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Book of
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Who We Are Not

Short History
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If we could shrink the earth's population to
a village of precisely 100 people, with all
the existing human ratios remaining the same,
it would look something like the following:

There would be:

57 Asians
21 Europeans
14 from North/South America
8 Africans

52 would be female
48 would be male

70 would be non-white
30 would be white

70 would be non-Christian
30 would be Christian

89 would be heterosexual
11 would be homosexual

6 people would possess 59% of the
entire world's wealth and all 6 would
be from the United States.

80 would live in substandard housing
70 would be unable to read
50 would suffer from malnutrition

1 would be near death
1 would be near birth

1 would have a college education
1 would own a computer

When one considers our world from
such a compressed perspective,
the need for acceptance, understanding
and education becomes glaringly apparent.

The following is also something to ponder...

If you woke up this morning with more health
than illness…you are more blessed than the
million who will not survive this week.

If you have never experienced the danger of battle,
the loneliness of imprisonment, the agony of torture,
or the pangs of are ahead of
500 million people in the world.

If you can attend a worship service or say
public prayers without fear of harassment,
arrest, torture, or are more
blessed than three billion people in the world.

If you have food in the refrigerator, clothes
on your back, a roof overhead and a place
to are richer than 75% of this world.

If you have money in the bank, in your wallet,
and spare change in a dish
are among the top 8% of the world's wealthy.

If you can read this, you are more blessed
than over two billion people in the world
who cannot read at all.

More will be added soon.
Visit us again.

motherdisappeared.jpg (23579 bytes)
Mother of the Disappeared

For Catholic peoples of Latin America, the Sorrowful Mother —Madre Dolorosa—is a central image in their life. Her statue stands in most churches, clothed in black. Mary’s bitter experience on Good Friday has made her a sympathetic sister to those whose lives are marked by similar sorrow. She has shared the lot of the downtrodden and can stand in solidarity with them through all ages.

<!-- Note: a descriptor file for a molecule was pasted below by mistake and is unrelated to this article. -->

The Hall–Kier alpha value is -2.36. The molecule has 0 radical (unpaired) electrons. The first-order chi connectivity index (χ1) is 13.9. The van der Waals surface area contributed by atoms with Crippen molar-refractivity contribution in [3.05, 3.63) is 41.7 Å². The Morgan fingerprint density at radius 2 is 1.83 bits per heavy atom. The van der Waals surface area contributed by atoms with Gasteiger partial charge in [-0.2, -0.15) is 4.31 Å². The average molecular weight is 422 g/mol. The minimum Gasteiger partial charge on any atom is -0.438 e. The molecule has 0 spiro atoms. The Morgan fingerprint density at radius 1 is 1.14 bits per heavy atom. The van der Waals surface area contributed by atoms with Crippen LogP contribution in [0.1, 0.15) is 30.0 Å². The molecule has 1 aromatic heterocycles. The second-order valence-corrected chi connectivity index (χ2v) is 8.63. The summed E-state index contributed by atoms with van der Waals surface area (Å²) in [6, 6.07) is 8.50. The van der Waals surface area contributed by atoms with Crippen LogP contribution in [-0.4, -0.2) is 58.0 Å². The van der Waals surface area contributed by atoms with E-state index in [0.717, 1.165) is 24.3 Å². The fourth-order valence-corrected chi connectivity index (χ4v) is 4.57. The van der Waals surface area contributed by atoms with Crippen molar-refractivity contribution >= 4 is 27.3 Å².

Tens of thousands of Latin American mothers have had family members abducted—“disappeared”—by death squads in recent years. What can these women do in their despair when their governments ignore their requests for help? In 1976 a number of Argentinian mothers began a silent protest every week in front of government offices as a way to release their despair. Wearing black dresses and white kerchiefs, they carried photographs of their missing loved ones and marched around the plaza. They wore a white rose bud if they hoped their loved one was still alive, and a red rose bud for the dead. From Argentina the march of the mothers spread to El Salvador and other countries.

This icon presents a new Madre Dolorosa, who stands in solidarity with the Mothers of the Disappeared. She wears their white kerchief, and her wine-colored Byzantine garment is almost black. She has no photographs to carry of her son, who was also abducted by a death squad and tortured to death, but she carries his crown of thorns. She wears both red and white rose buds, since she has become mother of all the disappeared.

The white handprint smeared across the side of the icon is the signature of the El Salvador death squads. It is unusual to add such a detail to a Byzantine icon, and the result is shocking: the icon is violated! The hand, however, expresses a deep truth. The death squads violate icons of God every time they abduct and torture a human being. If the truth is not pretty, let it challenge us to action.

"Mother of the Disappeared" courtesy of and Br. R. Lentz ofm. Reproductions available from Trinity Stores •